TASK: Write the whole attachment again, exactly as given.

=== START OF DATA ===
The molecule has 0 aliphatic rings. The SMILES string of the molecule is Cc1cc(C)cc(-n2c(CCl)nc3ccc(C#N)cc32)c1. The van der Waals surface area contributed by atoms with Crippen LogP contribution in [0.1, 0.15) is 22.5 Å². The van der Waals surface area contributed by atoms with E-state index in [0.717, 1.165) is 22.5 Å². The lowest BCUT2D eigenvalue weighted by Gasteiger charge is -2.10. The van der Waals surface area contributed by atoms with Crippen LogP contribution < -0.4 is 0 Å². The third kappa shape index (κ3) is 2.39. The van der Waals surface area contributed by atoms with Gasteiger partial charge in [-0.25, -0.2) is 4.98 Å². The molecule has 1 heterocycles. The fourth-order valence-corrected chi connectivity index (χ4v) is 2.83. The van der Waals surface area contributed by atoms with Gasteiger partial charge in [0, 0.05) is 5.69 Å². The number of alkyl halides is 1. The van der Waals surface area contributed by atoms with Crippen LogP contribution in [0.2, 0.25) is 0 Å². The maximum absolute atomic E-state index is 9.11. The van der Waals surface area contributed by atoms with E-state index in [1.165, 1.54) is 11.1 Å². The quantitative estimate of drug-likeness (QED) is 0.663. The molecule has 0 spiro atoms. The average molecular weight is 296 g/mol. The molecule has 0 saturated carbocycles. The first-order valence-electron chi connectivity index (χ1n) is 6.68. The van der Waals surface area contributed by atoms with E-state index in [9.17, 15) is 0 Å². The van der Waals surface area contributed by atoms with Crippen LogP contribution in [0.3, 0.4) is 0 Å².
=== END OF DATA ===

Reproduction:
The molecule has 0 aliphatic rings. The SMILES string of the molecule is Cc1cc(C)cc(-n2c(CCl)nc3ccc(C#N)cc32)c1. The van der Waals surface area contributed by atoms with Crippen LogP contribution in [0.1, 0.15) is 22.5 Å². The van der Waals surface area contributed by atoms with E-state index in [0.717, 1.165) is 22.5 Å². The lowest BCUT2D eigenvalue weighted by Gasteiger charge is -2.10. The van der Waals surface area contributed by atoms with Crippen LogP contribution < -0.4 is 0 Å². The third kappa shape index (κ3) is 2.39. The van der Waals surface area contributed by atoms with Gasteiger partial charge in [-0.25, -0.2) is 4.98 Å². The molecule has 1 heterocycles. The fourth-order valence-corrected chi connectivity index (χ4v) is 2.83. The van der Waals surface area contributed by atoms with Gasteiger partial charge in [0, 0.05) is 5.69 Å². The number of alkyl halides is 1. The van der Waals surface area contributed by atoms with Crippen LogP contribution in [0.2, 0.25) is 0 Å². The maximum absolute atomic E-state index is 9.11. The van der Waals surface area contributed by atoms with E-state index in [1.165, 1.54) is 11.1 Å². The quantitative estimate of drug-likeness (QED) is 0.663. The molecule has 0 spiro atoms. The average molecular weight is 296 g/mol. The molecule has 0 saturated carbocycles. The first-order valence-electron chi connectivity index (χ1n) is 6.68. The van der Waals surface area contributed by atoms with E-state index in [9.17, 15) is 0 Å². The van der Waals surface area contributed by atoms with Crippen LogP contribution in [0.3, 0.4) is 0 Å².